withdrawing them from the same; the foot por
tions should be of su?icient length to allow the
placing of both feet in a single leg after the
showing of Figure 4 so that the user may have
the increased warmth acquired when the two feet
are together in sleeping.
When the bag is to be used as a garment so
that the wearer can move about, it is normally
desirable to tie the leg portions abovethe ankle
after the showing of Figure 3 and to this end I
have provided tapes, or cords 32 and reinforce
ment pieces as 34 secured one to each leg‘portion
in a position corresponding to the counter of a
shoe, except that the same vare ofmuch greater
extent.
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Tofurther facilitate the use of the bag as a
garment it should, preferably, be provided with
a belt, or tape, as 35 so that the bag can be made
to fit, to a degree at least, about the user’s waist.
It has been found convenient to provide the sleep
ing bag with pockets on the outside as indicated
at 31 and 38 and on‘ the inside of the garment
so that it may be used at night. These latter are
not shown in the drawings, but would normally
lie substantially under pocket 31 or 38, possibly
a little lower down so as to be more readily avail
able.
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To make it convenient to. get in and out of the
bag and also to render it more useable as a night
garment, I have provided closure members of
the locking lug type, so arranged that they may
be opened or closed from the inside as well as
from the outside; it being necessary to use two of
these, an inner one ll for the inner bag 8 and
an outer one ‘I for the outer bag. In addition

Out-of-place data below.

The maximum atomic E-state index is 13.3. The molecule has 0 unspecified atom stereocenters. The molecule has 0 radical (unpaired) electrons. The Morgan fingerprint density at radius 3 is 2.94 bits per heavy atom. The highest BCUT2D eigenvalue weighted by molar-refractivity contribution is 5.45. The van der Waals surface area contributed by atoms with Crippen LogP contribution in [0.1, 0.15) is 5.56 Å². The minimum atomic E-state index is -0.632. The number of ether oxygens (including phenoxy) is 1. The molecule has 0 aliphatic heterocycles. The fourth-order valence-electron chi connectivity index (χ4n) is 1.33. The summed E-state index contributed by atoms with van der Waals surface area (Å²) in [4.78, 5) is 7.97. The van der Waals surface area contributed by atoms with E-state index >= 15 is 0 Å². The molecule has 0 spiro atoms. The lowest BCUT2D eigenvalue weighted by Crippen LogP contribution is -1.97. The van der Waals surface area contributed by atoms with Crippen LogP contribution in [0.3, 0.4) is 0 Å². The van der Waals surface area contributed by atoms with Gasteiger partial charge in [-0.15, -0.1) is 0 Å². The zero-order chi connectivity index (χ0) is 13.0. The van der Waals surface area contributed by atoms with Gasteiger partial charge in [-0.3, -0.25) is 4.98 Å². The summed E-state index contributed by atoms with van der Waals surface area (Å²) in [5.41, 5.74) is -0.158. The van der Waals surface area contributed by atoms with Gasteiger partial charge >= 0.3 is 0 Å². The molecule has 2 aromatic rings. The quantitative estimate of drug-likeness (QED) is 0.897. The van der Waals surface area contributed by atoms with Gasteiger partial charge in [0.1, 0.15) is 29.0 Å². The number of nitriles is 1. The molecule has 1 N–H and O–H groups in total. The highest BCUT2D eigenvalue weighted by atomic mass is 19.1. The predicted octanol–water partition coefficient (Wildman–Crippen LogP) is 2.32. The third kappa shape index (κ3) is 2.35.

to the lug fasteners I have found it desirable to
provide the usual snap fasteners as indicated at
42 and 43 so that added protection will be given
Having thus “fully described my invention, what
I claim as new and desire to secure by Letters
. Patent is:—
.
1. An interchangeable sleeping bag
and 8-81’
ment comprising inner and outer layers through
out the garment and having abody, sleeves and ' a
hood, said body formed with short leg portions of 20
substantial width adapted to loosely enclose a
foot, said sleeve portions formed on said body
and having bases extending from the hood to the
waistline, closed shoe portions on said legpor
tions for garment use‘; means for securing the shoe
portions, alined openings through the layers of
the body portion, means for closing the inner
opening from the inside of the inner layer, ‘and
means ‘for closing the outer opening from the
outside of the garment.
so
2. An interchangeable sleeping bag and gar
ment comprising inner and outer layers through
out the garment and having a body, sleeves and
hood. said body formed with short- leg ‘portions
of substantial width adapted to loosely enclose 36
a foot, said sleeve portions formed on said body
and having bases extending from the hood to the
waistline, closed shoe portions on said leg por
tions for garment use, means for'securing the
shoe portions, openings through the layers, oi’ 40
the body portion, means for closing the inner
opening from the inside of the inner layer, and
means for closing the outer opening from the
outside of the garment.
3. An interchangeable sleeping bag and gar 45
ment having a body, sleeves, and hood, said body
and hood comprisinginner and outer layers, said
body formed with short leg portions of substan
tial width adapted to loosely enclose a foot, said
sleeve portions formed on said body and having
bases extending from the hood to the waistline,
closed shoe portions on said leg portions for gar
ment use, means for securing the shoe portions,
openings through the layers of. the body portion, 55
means for closing theinner opening from the
inside of the inner layer, and means for closing
the outer opening .from the outside of the gar
ment.
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GEORGE C. DAIBER.